The Importance of Being Earnest Essay

The Importance of Being Earnest, simply by Oscar


The Importance of Being Earnest, by Oscar

The Project Gutenberg eBook, The Importance of Being Keen, by Oscar Wilde This kind of eBook is for the use of any individual anywhere at no cost and with almost no constraints whatsoever. You could copy it, give it away or re-use this under the terms of the Project Gutenberg License incorporated with this e book or on the net at

Title: The value of Being Serious A Insignificant Comedy intended for Serious People Author: Oscar Wilde

Discharge Date: August 29, 2006 [eBook #844]

Language: British

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***START OF THE JOB GUTENBERG GUIDE THE IMPORTANCE OF BEING EARNEST*** Transcribed from the 1915 Methuen & Co. Limited. edition by David Selling price, email [email protected] org The value of Being Keen A Trivial Comedy for Serious People THE FOLKS IN THE PERFORM

The Importance of Being Earnest, simply by Oscar

a couple of

John Worthing, J. G. Algernon Moncrieff Rev. Canon Chasuble, Deb. D. Merriman, Butler Side of the road, Manservant Woman Bracknell Hon. Gwendolen Fairfax Cecily Cardew Miss Prism, Governess THE SCENES OF THE PLAY

ACT I. Algernon Moncrieff's Flat in Half-Moon Street, Watts.

ACT II. The Garden with the Manor Property, Woolton.

TAKE ACTION III. Drawing-Room at the Way House, Woolton.

TIME: This current.


Lessee and Manager: Mister. George Alexander

February 14th, 1895


John Worthing, J. G.: Mr. George Alexander. Algernon Moncrieff: Mr. Allen Aynesworth. Rev. Cannon Chasuble, G. D.: Mr. H. They would. Vincent. Merriman: Mr. Outspoken Dyall. Lane: Mr. N. Kinsey Peile. Lady Bracknell: Miss Rose Leclercq. Hon. Gwendolen Fairfax: Miss Irene Vanbrugh. Cecily Cardew: Miss Evelyn Millard. Miss Prism: Mrs. George Canninge.



Morning-room in Algernon's smooth in Half-Moon Street. The space is extravagantly and artistically furnished. Requirements of a keyboard is read in the plus room.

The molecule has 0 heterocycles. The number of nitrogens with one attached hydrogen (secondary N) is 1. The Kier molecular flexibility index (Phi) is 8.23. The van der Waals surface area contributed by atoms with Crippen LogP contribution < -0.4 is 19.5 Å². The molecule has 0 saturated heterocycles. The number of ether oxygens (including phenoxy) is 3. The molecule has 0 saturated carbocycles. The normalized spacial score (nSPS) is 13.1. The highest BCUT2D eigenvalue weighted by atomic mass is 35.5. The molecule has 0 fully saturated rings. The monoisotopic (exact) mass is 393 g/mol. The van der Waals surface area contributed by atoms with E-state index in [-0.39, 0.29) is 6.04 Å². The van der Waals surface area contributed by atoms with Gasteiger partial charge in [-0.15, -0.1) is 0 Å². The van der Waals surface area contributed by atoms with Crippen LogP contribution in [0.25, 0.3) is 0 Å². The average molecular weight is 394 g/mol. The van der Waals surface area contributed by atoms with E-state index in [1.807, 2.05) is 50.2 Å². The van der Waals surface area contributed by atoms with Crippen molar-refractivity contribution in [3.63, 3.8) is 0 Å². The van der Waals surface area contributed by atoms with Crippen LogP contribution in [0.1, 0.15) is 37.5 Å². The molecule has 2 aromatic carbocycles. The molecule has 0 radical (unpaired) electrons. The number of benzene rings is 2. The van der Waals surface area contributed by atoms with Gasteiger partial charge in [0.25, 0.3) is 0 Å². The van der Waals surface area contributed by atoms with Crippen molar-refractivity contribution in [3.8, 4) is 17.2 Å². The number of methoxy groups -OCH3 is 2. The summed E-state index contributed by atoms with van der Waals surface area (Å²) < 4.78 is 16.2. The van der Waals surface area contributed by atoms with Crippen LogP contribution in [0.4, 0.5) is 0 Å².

[Lane can be arranging afternoon tea available, and after the background music has ceased, Algernon enters. ] Algernon. Did you hear the things i was playing, Lane?

Lane. I don't think it polite to listen, sir.

Algernon. I'm sorry for your, for your benefit. I may play accurately--any one can enjoy accurately--but I actually play with wonderful expression. As much as the keyboard is concerned, sentiment is my forte. We keep technology for Life. Street. Yes, sir.

Algernon. And, speaking of technology of Existence, have you got the cucumber sandwiches cut intended for Lady Bracknell?

Lane. Yes, sir. [Hands these people on a salver. ]

Algernon. [Inspects these people, takes two, and sits down on the sofa. ] Oh!... by the way, Street, I see through your book that on Thursday night night, when Lord Shoreman and Mister. Worthing had been dining with me, eight bottles of wine are came into as previously being consumed.

The Importance of Being Earnest, by Oscar


Lane. Yes, sir; eight containers and a pint.

Algernon. Why is it that at a bachelor's institution the servants invariably beverage the wine? I ask merely for facts.

Lane. I actually attribute that to the high-quality of the wine, sir. I use often observed that in married homeowners the wine is rarely of a excellent brand.

Algernon. Good heavens! Is marital life so demoralising as that? Lane. In my opinion it is a incredibly pleasant point out, sir. I possess had very little experience of it myself up to the present. I've only recently been married once. That was in consequence of your misunderstanding between myself and a young person.

Algernon. [Languidly. ] I don't know that I am much thinking about your family your life, Lane. Side of the road. No, friend; it is not a very interesting subject. I never think of this myself. Algernon. Very organic, I am sure. Which will do, Side of the road, thank you. Isle. Thank you, friend. [Lane goes out. ]

Algernon. Lane's thoughts about marriage seem somewhat lax. Really, in the event the lower orders don't established us an example, what in the world is the make use of them? That they seem, like a class, to obtain absolutely no perception of moral responsibility.

[Enter Lane. ]

Lane. Mr. Ernest Worthing.


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